Laurentius’ evolutionary move was to gloss Quanto personam in such a way as to invert this formula. Motivated by a desire to enhance papal legislative authority to “overcome the vast mass of worldly and often corrupt customs that dominated the life of the church” he asserted that no longer was the pope’s will informed by reason; it was reason. As Laurentius put it,
[The pope] is said to have a divine will…. O, how great is the power of the prince; he changes the nature of things by applying the essences of one thing to another…. He can make iniquity from justice by correcting any canon or law, for in these things his will is held to be reason.
The consequences of Laurentius’ inversion of the prevailing canonist formula were twofold. First, he decisively established that one source of the law was the prince’s will. In claiming that the pope’s will is held to be reason, (Pro ratione voluntas) Laurentius was arguing that in certain circumstances the pope’s “divine will” could substitute for reason as the font of legitimate law. Normally, positive law (ius positivum) was grounded in reason. Occasionally, however, a law promulgated by the prince was not consonant with reason. On these occasions, the prince’s will substituted for reason as the underlying source of that law’s validity.
Second, Laurentius’ inversion introduced a new way of thinking about the content of the law. Whereas the prevailing view at the time was that positive law, to be valid, had to reflect natural or divine law, Laurentius asserted that there was no necessary correlation between the two. If the pope could change what was previously held to be just into an iniquity, then obviously positive law was not necessarily an expression of unchanging natural or divine law. Indeed, Laurentius’ argument strongly implied that positive law was nothing more than a human ordinance legislated by a competent authority. It also implied that that competent authority had the power to enact laws that were neither just nor reasonable in the traditional sense. None of this is to suggest, of course, that Laurentius understood the pope’s legislative power to be completely unbridled. The concluding words of the passage quoted above are, ‘He is held, nevertheless, to shape his power to the public good.’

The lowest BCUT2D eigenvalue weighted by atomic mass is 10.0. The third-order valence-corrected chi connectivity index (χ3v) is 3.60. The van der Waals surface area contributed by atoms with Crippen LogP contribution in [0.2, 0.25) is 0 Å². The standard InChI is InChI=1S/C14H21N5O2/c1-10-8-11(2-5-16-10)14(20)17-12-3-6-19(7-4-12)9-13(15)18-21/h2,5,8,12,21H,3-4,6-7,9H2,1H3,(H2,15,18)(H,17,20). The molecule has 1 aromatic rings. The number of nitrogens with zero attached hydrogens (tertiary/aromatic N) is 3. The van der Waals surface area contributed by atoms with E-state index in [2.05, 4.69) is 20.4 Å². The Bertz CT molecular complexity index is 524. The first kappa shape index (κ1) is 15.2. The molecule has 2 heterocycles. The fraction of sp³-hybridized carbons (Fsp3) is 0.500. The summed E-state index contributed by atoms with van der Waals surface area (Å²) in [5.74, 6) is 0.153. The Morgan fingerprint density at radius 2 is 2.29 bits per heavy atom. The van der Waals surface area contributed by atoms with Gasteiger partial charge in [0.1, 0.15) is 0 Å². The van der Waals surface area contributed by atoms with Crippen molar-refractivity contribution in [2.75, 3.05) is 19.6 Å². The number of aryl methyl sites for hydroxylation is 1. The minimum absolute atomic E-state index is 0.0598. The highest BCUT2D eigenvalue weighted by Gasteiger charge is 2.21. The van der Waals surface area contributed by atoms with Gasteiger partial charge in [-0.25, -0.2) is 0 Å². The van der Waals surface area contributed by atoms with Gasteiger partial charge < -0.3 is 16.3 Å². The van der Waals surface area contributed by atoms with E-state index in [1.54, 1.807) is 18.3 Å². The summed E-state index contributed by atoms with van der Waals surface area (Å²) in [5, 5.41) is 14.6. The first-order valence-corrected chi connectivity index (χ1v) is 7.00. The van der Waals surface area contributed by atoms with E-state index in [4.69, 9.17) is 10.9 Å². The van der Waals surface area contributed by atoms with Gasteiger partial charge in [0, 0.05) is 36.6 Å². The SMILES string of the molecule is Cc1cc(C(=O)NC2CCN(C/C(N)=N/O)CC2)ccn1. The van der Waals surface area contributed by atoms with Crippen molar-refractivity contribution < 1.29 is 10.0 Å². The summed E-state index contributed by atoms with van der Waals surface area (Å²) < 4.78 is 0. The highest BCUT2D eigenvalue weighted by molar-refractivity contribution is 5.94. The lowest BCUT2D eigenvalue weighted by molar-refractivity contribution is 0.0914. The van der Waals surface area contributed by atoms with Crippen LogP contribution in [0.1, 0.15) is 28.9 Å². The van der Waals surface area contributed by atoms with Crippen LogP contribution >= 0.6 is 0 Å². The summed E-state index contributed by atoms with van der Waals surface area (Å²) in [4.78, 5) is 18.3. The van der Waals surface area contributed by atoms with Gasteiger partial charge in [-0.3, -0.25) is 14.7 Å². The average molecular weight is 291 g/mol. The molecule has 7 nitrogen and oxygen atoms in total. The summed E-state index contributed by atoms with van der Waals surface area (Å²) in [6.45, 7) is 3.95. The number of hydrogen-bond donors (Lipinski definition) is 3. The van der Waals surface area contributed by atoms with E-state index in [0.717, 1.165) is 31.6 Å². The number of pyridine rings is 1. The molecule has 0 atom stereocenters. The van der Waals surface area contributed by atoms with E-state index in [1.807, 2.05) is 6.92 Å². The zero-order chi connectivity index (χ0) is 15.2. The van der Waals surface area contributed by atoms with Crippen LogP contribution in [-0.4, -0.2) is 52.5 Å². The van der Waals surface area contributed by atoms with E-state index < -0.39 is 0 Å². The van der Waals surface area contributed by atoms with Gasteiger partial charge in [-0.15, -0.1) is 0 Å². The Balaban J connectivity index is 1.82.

Moreover, the goal of the canonists at this time was to enhance the pope’s authority to repeal old laws and enact new ones – not to challenge the “permanent truths” of Scripture or to set the pope above them. Rather, it is to make the argument that Laurentius’s gloss on Quanto personam identified the pope as the ultimate wellspring of legislative authority within the Church and thus conferred on him unprecedented freedom when enacting positive law for the good of the Church.
Andrew Latham is a professor of political science at Macalester College in Saint Paul, Minnesota. He is the author, most recently, of The Idea of Sovereignty At the Turn of the 14th Century. You can visit Andrew’s website at www.aalatham.com or follow Andrew on Twitter @aalatham
Top Image: Image of Pope Innocent III, British Library